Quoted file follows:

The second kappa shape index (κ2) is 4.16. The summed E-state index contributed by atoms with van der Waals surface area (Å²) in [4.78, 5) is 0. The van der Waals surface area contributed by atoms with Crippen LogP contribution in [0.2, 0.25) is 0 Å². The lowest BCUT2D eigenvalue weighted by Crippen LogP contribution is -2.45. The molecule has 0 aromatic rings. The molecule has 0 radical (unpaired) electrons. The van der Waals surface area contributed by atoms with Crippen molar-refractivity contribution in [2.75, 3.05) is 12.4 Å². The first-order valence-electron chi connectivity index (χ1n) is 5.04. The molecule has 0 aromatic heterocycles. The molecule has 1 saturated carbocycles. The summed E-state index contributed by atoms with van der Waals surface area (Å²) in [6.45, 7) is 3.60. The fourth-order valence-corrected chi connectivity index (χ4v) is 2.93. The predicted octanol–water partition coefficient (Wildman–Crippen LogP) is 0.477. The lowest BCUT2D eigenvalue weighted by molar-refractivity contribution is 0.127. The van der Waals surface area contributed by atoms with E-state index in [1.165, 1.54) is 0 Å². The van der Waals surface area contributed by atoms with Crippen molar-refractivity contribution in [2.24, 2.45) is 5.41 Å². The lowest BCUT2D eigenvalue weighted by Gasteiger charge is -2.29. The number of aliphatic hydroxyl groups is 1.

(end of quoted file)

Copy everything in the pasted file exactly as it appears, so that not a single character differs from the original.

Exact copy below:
The second kappa shape index (κ2) is 4.16. The summed E-state index contributed by atoms with van der Waals surface area (Å²) in [4.78, 5) is 0. The van der Waals surface area contributed by atoms with Crippen LogP contribution in [0.2, 0.25) is 0 Å². The lowest BCUT2D eigenvalue weighted by Crippen LogP contribution is -2.45. The molecule has 0 aromatic rings. The molecule has 0 radical (unpaired) electrons. The van der Waals surface area contributed by atoms with Crippen molar-refractivity contribution in [2.75, 3.05) is 12.4 Å². The first-order valence-electron chi connectivity index (χ1n) is 5.04. The molecule has 0 aromatic heterocycles. The molecule has 1 saturated carbocycles. The summed E-state index contributed by atoms with van der Waals surface area (Å²) in [6.45, 7) is 3.60. The fourth-order valence-corrected chi connectivity index (χ4v) is 2.93. The predicted octanol–water partition coefficient (Wildman–Crippen LogP) is 0.477. The lowest BCUT2D eigenvalue weighted by molar-refractivity contribution is 0.127. The van der Waals surface area contributed by atoms with E-state index in [1.165, 1.54) is 0 Å². The van der Waals surface area contributed by atoms with Crippen molar-refractivity contribution in [2.24, 2.45) is 5.41 Å². The lowest BCUT2D eigenvalue weighted by Gasteiger charge is -2.29. The number of aliphatic hydroxyl groups is 1.